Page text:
Actually, this doesn't have anything to do with the original topic, does it? But I haven't been able to get it out of my head all evening, so I thought I'd write it out anyway...
barbara_the_w From: barbara_the_w Date: January 28th, 2005 02:49 am (UTC) (Link)
Speaking as a voracious reader, I think that reading is still "uncool" for boys. Girls are "allowed" to be studious, but that cultural more hasn't opened up for boys yet.
coralia13 From: coralia13 Date: January 28th, 2005 05:26 am (UTC) (Link)
Hello! I hope you don't mind if I friend you - I have become quite attached to your stories on the SQ, and was very excited to see you have a LiveJournal (with more chapters of Shifts!!) Do with this as you will - ignore me, endure me, or friend back. Thanks for your excellent stories!
(Deleted comment)
fernwithy From: fernwithy Date: January 28th, 2005 08:12 pm (UTC) (Link)
The funny part is, those books circulate more or less without repackaging! (And of course, if the naughty bits were taken out of Zane, she'd be pamphlets.)
darkirony From: darkirony Date: January 29th, 2005 12:16 am (UTC) (Link)

Hm...

When I go to the barnes and noble and see what is going on in the "interesting" young readers section (honestly the coolest stuff is there, not in the older persons fantasy and sci fic section) it doesn't look like the people makin' money think kids don't read.

In any event, my sister the librarian enrolls her son in book bowl. Nothing like a little competition to get things moving along. Also, she mentioned something interesting the other day. Many of the kids who are homeschooled, they're parents won't let them read anything except nonfiction. And sure enough b&n has a huge section of children's nonfiction. For me, this would have been death as a child when imagination is churning the strongest.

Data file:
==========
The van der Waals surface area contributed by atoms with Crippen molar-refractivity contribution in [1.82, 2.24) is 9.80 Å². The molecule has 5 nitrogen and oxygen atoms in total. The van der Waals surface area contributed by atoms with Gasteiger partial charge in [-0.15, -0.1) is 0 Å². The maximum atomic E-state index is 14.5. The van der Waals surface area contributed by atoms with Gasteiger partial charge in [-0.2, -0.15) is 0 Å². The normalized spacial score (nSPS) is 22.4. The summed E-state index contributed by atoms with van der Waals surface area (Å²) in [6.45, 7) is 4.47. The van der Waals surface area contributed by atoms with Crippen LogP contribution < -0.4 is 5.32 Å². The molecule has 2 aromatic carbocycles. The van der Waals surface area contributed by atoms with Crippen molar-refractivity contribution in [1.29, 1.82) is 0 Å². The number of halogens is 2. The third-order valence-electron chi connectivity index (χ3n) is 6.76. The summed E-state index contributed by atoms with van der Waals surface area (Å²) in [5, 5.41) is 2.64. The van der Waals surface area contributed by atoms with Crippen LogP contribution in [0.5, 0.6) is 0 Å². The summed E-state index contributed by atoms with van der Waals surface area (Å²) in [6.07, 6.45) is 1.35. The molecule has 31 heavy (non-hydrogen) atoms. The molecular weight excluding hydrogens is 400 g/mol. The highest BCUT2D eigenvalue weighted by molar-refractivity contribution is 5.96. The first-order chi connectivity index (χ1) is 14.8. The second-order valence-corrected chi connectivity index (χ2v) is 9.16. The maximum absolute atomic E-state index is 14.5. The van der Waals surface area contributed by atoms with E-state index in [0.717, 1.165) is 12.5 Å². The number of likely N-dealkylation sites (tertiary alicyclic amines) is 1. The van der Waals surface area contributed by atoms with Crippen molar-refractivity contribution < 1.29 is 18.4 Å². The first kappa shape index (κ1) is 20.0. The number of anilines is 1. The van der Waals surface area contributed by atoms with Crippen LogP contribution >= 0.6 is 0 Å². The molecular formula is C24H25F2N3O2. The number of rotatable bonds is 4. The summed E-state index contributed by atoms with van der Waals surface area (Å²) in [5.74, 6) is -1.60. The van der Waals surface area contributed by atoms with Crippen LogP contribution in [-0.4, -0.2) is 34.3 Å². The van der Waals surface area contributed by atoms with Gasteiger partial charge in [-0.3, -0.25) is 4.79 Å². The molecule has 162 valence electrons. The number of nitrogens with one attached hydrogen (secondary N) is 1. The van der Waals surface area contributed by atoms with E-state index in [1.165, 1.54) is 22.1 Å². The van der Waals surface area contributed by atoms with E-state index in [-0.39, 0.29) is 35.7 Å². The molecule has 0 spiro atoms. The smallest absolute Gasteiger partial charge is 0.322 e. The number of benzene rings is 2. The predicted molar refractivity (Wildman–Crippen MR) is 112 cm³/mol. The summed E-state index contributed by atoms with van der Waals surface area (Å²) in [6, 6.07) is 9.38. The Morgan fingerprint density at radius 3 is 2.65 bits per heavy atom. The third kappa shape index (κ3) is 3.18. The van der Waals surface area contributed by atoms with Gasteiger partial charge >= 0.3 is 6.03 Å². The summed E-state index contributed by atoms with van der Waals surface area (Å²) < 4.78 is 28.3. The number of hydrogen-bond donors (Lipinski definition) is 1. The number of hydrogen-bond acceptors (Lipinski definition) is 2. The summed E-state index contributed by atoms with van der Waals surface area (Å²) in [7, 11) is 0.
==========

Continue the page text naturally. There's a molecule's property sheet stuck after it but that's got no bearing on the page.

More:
And yes, I borrow books from my 9 year old niece, I admit it. I even return them. My nephew keeps trying to get me into Redwall. I think the trick is trying enough times until something just clicks with the kid and then it will take care of itself. Honestly I don't read things I don't feel like reading; I'd expect a kid to be even less likely to.

From: st_sophie Date: January 29th, 2005 03:36 am (UTC) (Link)
Hi, Fern - I don't really post on livejournal much, but I have been following your journal for Shifts-related puposes ;-) and really enjoy reading your opinions on topics such as this.

In Australia we have a few series of books aimed especially at boys that are very popular - my mum is a grade 3/4 primary school teacher, and the kids in her class (and other age groups, up to year 9-10 in highschool) love reading these series and authors:

- anything by Paul Jennigs (http://www.penguin.com.au/PUFFIN/Catalog/f_catalog.cfm)
- anything by Morris Gleitzman
(http://www.penguin.com.au/PUFFIN/Catalog/f_catalog.cfm)
- anything by Terry Denton
(http://www.penguin.com.au/PUFFIN/Catalog/f_catalog.cfm)
- Tim Winton's Lockie Leonard series
- Garry Lyon and Felice Arena's 'Specky Magee' series, which is one of the most popular books apart from the HP series for kids to read, aimed specifically at boys.
- Any of the "Aussie Bites" or "Aussie Nibbles" series - which are extremely popular! ( http://www.penguin.com.au/PUFFIN/Features/AussieBitesKidsClub/library/f_library.cfm)

Most of these books aimed at boys revolve around sport, adventure, mystery and action. They have become pretty acceptable to read now in Australian schools, and heaps of kids are reading them, which is the most important thing.

~ Sophie